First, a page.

After seeing Kinect fail to connect with consumers despite strong early sales, Alex Kipman refuses to put a time frame on when Microsoft will start selling its augmented reality device, HoloLens, to consumers.
“When I feel the world is ready, then we will allow normal people to buy it,” Kipman said Thursday, speaking to reporters at the TED conference in Vancouver. “It could be as soon as we say ‘yes,’ and it could be as long as a ‘very long time.'”
The comments followed a stirring demo of the device’s potential in which Kipman turned the TED stage into a magical forest, the moon and Mars and conducted a holographic video chat with a NASA scientist a block away.
Microsoft is already selling a $3,000 HoloLens kit that developers and businesses can use to develop software. Kipman said the hardware is pretty consumer-ready.
“There’s nothing development kit-ish about it,” Kipman said.
But, he said, being ready means more than just having great hardware; it means having enough content to make it of lasting use.
“If a consumer bought it today, they would have 12 things to do with it,” Kipman said. “And they would say ‘Cool, I bought a $3,000 product that I can do 12 things with and now it is collecting dust.'”
Kipman said he is okay if Meta, Magic Leap or another company brings its tech to market first as long as when HoloLens hits the market, it is a product that consumers find very useful. Virtual and augmented reality have been hot topics at this year’s TED, with Meta debuting its Meta 2 augmented reality goggles and The Void debuting an interactive virtual reality experience.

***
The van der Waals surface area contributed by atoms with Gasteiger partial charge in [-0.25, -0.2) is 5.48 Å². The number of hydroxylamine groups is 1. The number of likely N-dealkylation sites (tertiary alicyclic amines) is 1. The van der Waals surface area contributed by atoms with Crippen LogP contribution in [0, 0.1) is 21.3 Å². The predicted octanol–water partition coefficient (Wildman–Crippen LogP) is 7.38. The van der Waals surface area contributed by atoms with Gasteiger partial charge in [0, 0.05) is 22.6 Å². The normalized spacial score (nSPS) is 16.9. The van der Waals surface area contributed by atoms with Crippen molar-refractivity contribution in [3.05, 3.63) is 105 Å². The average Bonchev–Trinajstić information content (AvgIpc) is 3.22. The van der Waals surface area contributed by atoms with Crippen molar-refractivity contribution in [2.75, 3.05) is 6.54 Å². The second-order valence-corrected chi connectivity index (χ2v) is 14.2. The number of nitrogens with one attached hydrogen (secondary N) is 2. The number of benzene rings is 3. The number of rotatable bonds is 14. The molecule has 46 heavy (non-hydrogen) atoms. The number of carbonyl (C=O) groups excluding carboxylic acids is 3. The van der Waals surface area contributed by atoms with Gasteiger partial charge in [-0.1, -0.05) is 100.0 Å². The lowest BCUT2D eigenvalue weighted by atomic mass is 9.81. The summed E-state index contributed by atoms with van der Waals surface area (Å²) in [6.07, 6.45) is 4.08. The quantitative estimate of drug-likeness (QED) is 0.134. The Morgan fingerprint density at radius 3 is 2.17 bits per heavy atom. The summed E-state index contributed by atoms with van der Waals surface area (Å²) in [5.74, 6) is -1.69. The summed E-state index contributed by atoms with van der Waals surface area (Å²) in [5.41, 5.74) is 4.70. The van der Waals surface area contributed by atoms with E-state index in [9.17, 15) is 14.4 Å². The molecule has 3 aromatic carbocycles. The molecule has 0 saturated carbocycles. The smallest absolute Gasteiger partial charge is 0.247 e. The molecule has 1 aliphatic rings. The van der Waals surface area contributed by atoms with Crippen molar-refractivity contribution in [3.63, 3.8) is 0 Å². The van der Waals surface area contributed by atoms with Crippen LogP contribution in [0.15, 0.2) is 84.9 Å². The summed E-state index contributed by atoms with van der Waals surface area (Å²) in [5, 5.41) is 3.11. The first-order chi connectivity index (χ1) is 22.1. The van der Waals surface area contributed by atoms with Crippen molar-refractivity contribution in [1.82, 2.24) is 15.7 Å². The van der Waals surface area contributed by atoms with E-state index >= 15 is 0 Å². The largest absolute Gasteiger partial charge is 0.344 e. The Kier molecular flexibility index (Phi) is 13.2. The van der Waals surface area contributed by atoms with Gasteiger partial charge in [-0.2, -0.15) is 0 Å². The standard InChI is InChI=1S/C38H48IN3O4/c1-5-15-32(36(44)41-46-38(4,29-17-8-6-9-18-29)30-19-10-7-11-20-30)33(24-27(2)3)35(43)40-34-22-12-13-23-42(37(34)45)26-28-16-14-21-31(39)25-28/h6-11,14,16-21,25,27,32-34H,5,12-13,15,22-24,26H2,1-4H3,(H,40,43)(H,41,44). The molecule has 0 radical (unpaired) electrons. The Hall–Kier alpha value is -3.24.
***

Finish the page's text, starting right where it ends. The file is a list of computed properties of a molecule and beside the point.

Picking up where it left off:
“I’m in no rush,” said Kipman, who also declined to discuss what a consumer version might cost.
Kipman’s caution was learned the hard way. Microsoft received tons of early enthusiasm from the moment it unveiled his last effort — Project Natal, a depth-sensing camera that allowed Xbox owners to control games using only their bodies.
When it went on sale as Kinect, the camera quickly smashed sales records, landing in the Guinness Book of World Records. But consumer enthusiasm often waned after early use, either because of a lack of compelling games or because their own home wasn’t well suited to the controller, which worked best in a large open space.
“It was not a pleasant experience,” Kipman said. “It was just not ready to go sell 10 million units in 60 days, which is what it did.”
This article originally appeared on Recode.net.